Pursuant to the 2001 Tax Act, the Federal estate and generation-skipping transfer (GST) taxes were repealed on January 1, 2010, with reinstatement to pre-2001 Tax Act law beginning in 2011. While practitioners anticipated Congressional action prior to January 1, 2010 to address the repeal/reinstatement conundrum, no comprehensive estate tax reform or short-term fix was enacted.

Estate and GST Tax Reinstatement

Without action by Congress, the estate and GST taxes will be reinstated in 2011, each with a $1 million exemption (compared to a $3.5 million exemption in 2009) and the maximum tax rates will return to 55% (compared to 45% maximum rates in 2009). There is speculation that Congress may reinstate the estate and GST taxes retroactive to January 1, 2010, but there is no guarantee that retroactive reinstatement will occur or if anything will happen soon. A retroactive reinstatement will likely be challenged, although most experts believe that such a challenge is unlikely to prevail. Any challenge would add years of uncertainty for decedents dying in 2010.

Gift Tax

The Federal gift tax has not been repealed. In 2010, the maximum tax rate is 35% (compared to 45% for 2009). The cumulative exemption for lifetime gifts is still $1 million, and the gift tax annual exclusion is $13,000 per donee. In 2011, a 55% maximum gift tax rate returns.

Carryover Tax Basis

While the Federal estate tax has been repealed for 2010, a "new" carryover tax basis applies to those who die in 2010 only. The effect is to substitute a capital-gains income tax for the estate tax. Prior to 2010, and beginning again in 2011, assets inherited from a decedent receive a new income tax basis equal to the value of the assets at the decedent's death. Assets inherited from a decedent dying in 2010 do not get a new stepped-up income tax basis, rather, those assets will have an income tax basis equal to the lower of the decedent's tax basis or the fair market value at the decedent's death. There is some relief: every 2010 decedent's estate may increase to fair market value the basis of estate assets by up to $1.3 million, and for assets left to, or in certain cases, left in trust for the benefit of, a surviving spouse, there is an additional $3 million of permitted basis increase.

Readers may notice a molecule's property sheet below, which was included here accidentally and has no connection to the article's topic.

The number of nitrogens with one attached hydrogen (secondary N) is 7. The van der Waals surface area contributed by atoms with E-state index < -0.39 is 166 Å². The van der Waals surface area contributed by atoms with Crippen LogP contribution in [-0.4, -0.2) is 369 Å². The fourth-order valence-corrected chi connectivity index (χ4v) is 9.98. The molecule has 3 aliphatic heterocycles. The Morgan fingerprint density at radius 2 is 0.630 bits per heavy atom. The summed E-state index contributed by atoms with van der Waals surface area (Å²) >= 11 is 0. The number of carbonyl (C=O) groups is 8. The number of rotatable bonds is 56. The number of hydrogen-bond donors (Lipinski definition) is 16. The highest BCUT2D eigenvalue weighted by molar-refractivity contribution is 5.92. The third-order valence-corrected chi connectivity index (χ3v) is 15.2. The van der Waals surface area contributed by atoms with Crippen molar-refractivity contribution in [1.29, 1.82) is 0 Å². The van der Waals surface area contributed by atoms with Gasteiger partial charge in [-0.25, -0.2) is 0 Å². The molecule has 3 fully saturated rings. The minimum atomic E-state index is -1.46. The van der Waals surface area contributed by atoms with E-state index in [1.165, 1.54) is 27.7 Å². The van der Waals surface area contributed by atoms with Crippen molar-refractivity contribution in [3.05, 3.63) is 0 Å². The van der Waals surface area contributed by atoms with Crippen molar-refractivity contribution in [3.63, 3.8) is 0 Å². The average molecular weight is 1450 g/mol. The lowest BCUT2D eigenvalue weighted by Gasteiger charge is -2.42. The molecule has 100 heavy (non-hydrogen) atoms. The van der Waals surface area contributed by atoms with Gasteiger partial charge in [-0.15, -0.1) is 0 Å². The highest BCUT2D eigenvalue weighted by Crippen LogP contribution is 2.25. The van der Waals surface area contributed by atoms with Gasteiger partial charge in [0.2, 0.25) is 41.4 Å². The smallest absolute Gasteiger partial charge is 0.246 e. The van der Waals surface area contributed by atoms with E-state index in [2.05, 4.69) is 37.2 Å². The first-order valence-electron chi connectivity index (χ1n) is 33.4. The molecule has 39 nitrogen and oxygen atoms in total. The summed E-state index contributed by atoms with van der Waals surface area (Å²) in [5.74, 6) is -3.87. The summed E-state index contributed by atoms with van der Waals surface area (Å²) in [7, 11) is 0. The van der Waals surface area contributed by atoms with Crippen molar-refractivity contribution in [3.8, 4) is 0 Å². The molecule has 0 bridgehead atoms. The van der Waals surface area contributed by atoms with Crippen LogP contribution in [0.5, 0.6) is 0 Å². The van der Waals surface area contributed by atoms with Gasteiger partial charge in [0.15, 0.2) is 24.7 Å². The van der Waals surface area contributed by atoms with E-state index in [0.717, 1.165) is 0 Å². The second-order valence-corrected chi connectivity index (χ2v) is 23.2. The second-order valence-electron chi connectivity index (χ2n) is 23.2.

What should you do?

We recommend that you review your estate planning documents. While it may be tempting to take a "wait and see" approach, a significant percentage of estate plans could be dramatically and adversely impacted by a death in 2010. Many trusts divide assets using tax formulas based upon the Federal estate and GST tax exemptions (both $3.5 million in 2009). For example, in order to reduce estate taxes many married couples have revocable trusts (often called "A-B" trusts) that use tax-based formulas designed to fully utilize the estate tax exemption with the balance to a spousal trust. If the beneficiaries of the various trusts differ (say, the spouse as the sole beneficiary of the marital trust and children as beneficiaries of the family or "credit shelter" trust) the tax-based formulas could, because of tax repeal, dramatically alter your original intent. This unintended result could also "disinherit" children in favor of grandchildren in trusts with generation-skipping provisions. It is possible to avoid these results by amending trusts to take into account repeal, even if temporary, of estate and GST taxes. However, the type and extent of amendments will vary with personal circumstances, and no "one size fits all" amendment is appropriate.

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Unfortunately no one knows when, how, or if Congress will act. Prudence suggests action, not delay.